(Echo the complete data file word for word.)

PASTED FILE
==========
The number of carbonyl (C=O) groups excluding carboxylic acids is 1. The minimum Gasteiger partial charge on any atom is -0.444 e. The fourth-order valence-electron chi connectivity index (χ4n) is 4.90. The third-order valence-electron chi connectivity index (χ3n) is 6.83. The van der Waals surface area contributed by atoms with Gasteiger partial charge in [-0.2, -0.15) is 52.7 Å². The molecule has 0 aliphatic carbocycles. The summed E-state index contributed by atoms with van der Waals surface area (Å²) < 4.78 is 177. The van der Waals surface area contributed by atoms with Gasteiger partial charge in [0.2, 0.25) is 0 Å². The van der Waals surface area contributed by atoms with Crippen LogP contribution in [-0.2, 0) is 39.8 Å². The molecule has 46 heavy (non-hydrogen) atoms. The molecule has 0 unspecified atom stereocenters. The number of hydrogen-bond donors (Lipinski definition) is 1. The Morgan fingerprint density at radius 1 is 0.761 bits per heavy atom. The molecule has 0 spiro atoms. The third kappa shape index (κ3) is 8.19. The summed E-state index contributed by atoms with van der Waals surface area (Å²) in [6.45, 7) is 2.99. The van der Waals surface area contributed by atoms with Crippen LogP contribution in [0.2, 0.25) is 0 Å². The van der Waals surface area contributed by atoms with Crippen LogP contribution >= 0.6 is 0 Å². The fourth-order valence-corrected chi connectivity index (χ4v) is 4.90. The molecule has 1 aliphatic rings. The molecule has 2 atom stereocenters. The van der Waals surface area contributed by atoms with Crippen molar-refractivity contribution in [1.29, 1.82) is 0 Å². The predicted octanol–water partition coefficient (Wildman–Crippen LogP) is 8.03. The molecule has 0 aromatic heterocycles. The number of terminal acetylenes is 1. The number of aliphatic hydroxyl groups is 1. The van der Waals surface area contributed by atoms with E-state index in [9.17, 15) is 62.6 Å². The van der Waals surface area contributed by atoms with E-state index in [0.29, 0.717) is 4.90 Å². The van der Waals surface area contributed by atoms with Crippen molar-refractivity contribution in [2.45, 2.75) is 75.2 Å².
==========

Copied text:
The number of carbonyl (C=O) groups excluding carboxylic acids is 1. The minimum Gasteiger partial charge on any atom is -0.444 e. The fourth-order valence-electron chi connectivity index (χ4n) is 4.90. The third-order valence-electron chi connectivity index (χ3n) is 6.83. The van der Waals surface area contributed by atoms with Gasteiger partial charge in [-0.2, -0.15) is 52.7 Å². The molecule has 0 aliphatic carbocycles. The summed E-state index contributed by atoms with van der Waals surface area (Å²) < 4.78 is 177. The van der Waals surface area contributed by atoms with Gasteiger partial charge in [0.2, 0.25) is 0 Å². The van der Waals surface area contributed by atoms with Crippen LogP contribution in [-0.2, 0) is 39.8 Å². The molecule has 46 heavy (non-hydrogen) atoms. The molecule has 0 unspecified atom stereocenters. The number of hydrogen-bond donors (Lipinski definition) is 1. The Morgan fingerprint density at radius 1 is 0.761 bits per heavy atom. The molecule has 0 spiro atoms. The third kappa shape index (κ3) is 8.19. The summed E-state index contributed by atoms with van der Waals surface area (Å²) in [6.45, 7) is 2.99. The van der Waals surface area contributed by atoms with Crippen LogP contribution in [0.2, 0.25) is 0 Å². The van der Waals surface area contributed by atoms with Crippen LogP contribution >= 0.6 is 0 Å². The fourth-order valence-corrected chi connectivity index (χ4v) is 4.90. The molecule has 1 aliphatic rings. The molecule has 2 atom stereocenters. The van der Waals surface area contributed by atoms with Crippen molar-refractivity contribution in [1.29, 1.82) is 0 Å². The predicted octanol–water partition coefficient (Wildman–Crippen LogP) is 8.03. The molecule has 0 aromatic heterocycles. The number of terminal acetylenes is 1. The number of aliphatic hydroxyl groups is 1. The van der Waals surface area contributed by atoms with E-state index in [9.17, 15) is 62.6 Å². The van der Waals surface area contributed by atoms with E-state index in [0.29, 0.717) is 4.90 Å². The van der Waals surface area contributed by atoms with Crippen molar-refractivity contribution in [2.45, 2.75) is 75.2 Å².